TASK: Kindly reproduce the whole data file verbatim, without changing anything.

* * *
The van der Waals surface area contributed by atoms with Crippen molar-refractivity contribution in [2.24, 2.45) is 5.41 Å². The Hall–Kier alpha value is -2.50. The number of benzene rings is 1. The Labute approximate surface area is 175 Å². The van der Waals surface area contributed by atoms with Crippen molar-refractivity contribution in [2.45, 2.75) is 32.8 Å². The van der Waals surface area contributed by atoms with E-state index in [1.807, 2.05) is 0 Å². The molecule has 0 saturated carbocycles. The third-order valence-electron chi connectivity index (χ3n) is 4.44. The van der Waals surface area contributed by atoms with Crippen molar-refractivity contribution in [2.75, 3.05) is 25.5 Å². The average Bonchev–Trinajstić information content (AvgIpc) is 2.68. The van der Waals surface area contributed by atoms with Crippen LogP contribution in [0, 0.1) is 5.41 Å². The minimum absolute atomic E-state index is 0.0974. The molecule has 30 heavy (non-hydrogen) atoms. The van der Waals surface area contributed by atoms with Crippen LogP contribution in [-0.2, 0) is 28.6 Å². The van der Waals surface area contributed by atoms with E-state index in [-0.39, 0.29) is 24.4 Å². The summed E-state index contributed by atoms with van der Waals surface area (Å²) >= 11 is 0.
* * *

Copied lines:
The van der Waals surface area contributed by atoms with Crippen molar-refractivity contribution in [2.24, 2.45) is 5.41 Å². The Hall–Kier alpha value is -2.50. The number of benzene rings is 1. The Labute approximate surface area is 175 Å². The van der Waals surface area contributed by atoms with Crippen molar-refractivity contribution in [2.45, 2.75) is 32.8 Å². The van der Waals surface area contributed by atoms with E-state index in [1.807, 2.05) is 0 Å². The molecule has 0 saturated carbocycles. The third-order valence-electron chi connectivity index (χ3n) is 4.44. The van der Waals surface area contributed by atoms with Crippen molar-refractivity contribution in [2.75, 3.05) is 25.5 Å². The average Bonchev–Trinajstić information content (AvgIpc) is 2.68. The van der Waals surface area contributed by atoms with Crippen LogP contribution in [0, 0.1) is 5.41 Å². The minimum absolute atomic E-state index is 0.0974. The molecule has 30 heavy (non-hydrogen) atoms. The van der Waals surface area contributed by atoms with Crippen LogP contribution in [-0.2, 0) is 28.6 Å². The van der Waals surface area contributed by atoms with E-state index in [-0.39, 0.29) is 24.4 Å². The summed E-state index contributed by atoms with van der Waals surface area (Å²) >= 11 is 0.